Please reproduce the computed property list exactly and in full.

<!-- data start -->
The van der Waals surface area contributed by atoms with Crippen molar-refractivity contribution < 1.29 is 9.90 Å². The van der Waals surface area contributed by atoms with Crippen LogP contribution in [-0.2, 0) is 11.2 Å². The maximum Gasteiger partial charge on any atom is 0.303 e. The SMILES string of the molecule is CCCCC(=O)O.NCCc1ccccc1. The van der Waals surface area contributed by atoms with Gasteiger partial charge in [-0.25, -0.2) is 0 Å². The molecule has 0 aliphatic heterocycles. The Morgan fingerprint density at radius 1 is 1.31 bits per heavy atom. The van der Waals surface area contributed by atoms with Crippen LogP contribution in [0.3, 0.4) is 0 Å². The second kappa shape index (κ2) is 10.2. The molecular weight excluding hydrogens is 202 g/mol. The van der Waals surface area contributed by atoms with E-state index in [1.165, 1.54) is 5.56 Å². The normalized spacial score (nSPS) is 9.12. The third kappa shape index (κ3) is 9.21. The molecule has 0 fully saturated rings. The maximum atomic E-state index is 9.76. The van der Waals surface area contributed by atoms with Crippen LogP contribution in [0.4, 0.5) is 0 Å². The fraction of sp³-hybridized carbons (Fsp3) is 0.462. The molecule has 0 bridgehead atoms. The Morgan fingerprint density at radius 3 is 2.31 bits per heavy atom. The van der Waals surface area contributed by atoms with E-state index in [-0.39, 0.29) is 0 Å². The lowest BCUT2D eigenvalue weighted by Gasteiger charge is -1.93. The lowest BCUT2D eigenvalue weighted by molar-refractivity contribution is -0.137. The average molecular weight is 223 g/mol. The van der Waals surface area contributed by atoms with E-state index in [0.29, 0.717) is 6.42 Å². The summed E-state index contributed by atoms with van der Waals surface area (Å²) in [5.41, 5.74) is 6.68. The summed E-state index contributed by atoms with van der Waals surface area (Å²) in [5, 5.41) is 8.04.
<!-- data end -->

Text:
The van der Waals surface area contributed by atoms with Crippen molar-refractivity contribution < 1.29 is 9.90 Å². The van der Waals surface area contributed by atoms with Crippen LogP contribution in [-0.2, 0) is 11.2 Å². The maximum Gasteiger partial charge on any atom is 0.303 e. The SMILES string of the molecule is CCCCC(=O)O.NCCc1ccccc1. The van der Waals surface area contributed by atoms with Gasteiger partial charge in [-0.25, -0.2) is 0 Å². The molecule has 0 aliphatic heterocycles. The Morgan fingerprint density at radius 1 is 1.31 bits per heavy atom. The van der Waals surface area contributed by atoms with Crippen LogP contribution in [0.3, 0.4) is 0 Å². The second kappa shape index (κ2) is 10.2. The molecular weight excluding hydrogens is 202 g/mol. The van der Waals surface area contributed by atoms with E-state index in [1.165, 1.54) is 5.56 Å². The normalized spacial score (nSPS) is 9.12. The third kappa shape index (κ3) is 9.21. The molecule has 0 fully saturated rings. The maximum atomic E-state index is 9.76. The van der Waals surface area contributed by atoms with Crippen LogP contribution in [0.4, 0.5) is 0 Å². The fraction of sp³-hybridized carbons (Fsp3) is 0.462. The molecule has 0 bridgehead atoms. The Morgan fingerprint density at radius 3 is 2.31 bits per heavy atom. The van der Waals surface area contributed by atoms with E-state index in [-0.39, 0.29) is 0 Å². The lowest BCUT2D eigenvalue weighted by Gasteiger charge is -1.93. The lowest BCUT2D eigenvalue weighted by molar-refractivity contribution is -0.137. The average molecular weight is 223 g/mol. The van der Waals surface area contributed by atoms with E-state index in [0.29, 0.717) is 6.42 Å². The summed E-state index contributed by atoms with van der Waals surface area (Å²) in [5.41, 5.74) is 6.68. The summed E-state index contributed by atoms with van der Waals surface area (Å²) in [5, 5.41) is 8.04.